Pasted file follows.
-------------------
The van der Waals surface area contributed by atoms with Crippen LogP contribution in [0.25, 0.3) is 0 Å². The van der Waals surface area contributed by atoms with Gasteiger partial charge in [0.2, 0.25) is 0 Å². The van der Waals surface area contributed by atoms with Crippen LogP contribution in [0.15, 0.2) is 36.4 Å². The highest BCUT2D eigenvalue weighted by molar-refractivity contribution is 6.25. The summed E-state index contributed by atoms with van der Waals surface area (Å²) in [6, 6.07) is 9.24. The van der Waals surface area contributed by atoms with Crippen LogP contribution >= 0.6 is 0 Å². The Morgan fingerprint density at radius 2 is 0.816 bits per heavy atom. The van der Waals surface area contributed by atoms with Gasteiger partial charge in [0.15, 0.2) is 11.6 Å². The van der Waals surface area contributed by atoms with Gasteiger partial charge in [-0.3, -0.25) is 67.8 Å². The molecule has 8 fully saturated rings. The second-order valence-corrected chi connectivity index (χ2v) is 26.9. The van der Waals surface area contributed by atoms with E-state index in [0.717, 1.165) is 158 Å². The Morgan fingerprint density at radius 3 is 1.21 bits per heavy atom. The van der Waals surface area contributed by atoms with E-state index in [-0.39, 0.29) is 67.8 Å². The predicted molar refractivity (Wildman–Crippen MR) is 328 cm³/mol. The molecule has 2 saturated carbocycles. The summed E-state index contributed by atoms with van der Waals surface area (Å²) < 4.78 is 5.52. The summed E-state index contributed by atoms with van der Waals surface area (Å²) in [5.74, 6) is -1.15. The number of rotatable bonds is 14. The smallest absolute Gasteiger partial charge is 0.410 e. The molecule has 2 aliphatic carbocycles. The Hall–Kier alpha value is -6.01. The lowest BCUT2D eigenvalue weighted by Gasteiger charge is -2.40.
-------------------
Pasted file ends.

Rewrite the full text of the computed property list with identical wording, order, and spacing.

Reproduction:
The van der Waals surface area contributed by atoms with Crippen LogP contribution in [0.25, 0.3) is 0 Å². The van der Waals surface area contributed by atoms with Gasteiger partial charge in [0.2, 0.25) is 0 Å². The van der Waals surface area contributed by atoms with Crippen LogP contribution in [0.15, 0.2) is 36.4 Å². The highest BCUT2D eigenvalue weighted by molar-refractivity contribution is 6.25. The summed E-state index contributed by atoms with van der Waals surface area (Å²) in [6, 6.07) is 9.24. The van der Waals surface area contributed by atoms with Crippen LogP contribution >= 0.6 is 0 Å². The Morgan fingerprint density at radius 2 is 0.816 bits per heavy atom. The van der Waals surface area contributed by atoms with Gasteiger partial charge in [0.15, 0.2) is 11.6 Å². The van der Waals surface area contributed by atoms with Gasteiger partial charge in [-0.3, -0.25) is 67.8 Å². The molecule has 8 fully saturated rings. The second-order valence-corrected chi connectivity index (χ2v) is 26.9. The van der Waals surface area contributed by atoms with E-state index in [0.717, 1.165) is 158 Å². The Morgan fingerprint density at radius 3 is 1.21 bits per heavy atom. The van der Waals surface area contributed by atoms with E-state index in [-0.39, 0.29) is 67.8 Å². The predicted molar refractivity (Wildman–Crippen MR) is 328 cm³/mol. The molecule has 2 saturated carbocycles. The summed E-state index contributed by atoms with van der Waals surface area (Å²) < 4.78 is 5.52. The summed E-state index contributed by atoms with van der Waals surface area (Å²) in [5.74, 6) is -1.15. The number of rotatable bonds is 14. The smallest absolute Gasteiger partial charge is 0.410 e. The molecule has 2 aliphatic carbocycles. The Hall–Kier alpha value is -6.01. The lowest BCUT2D eigenvalue weighted by Gasteiger charge is -2.40.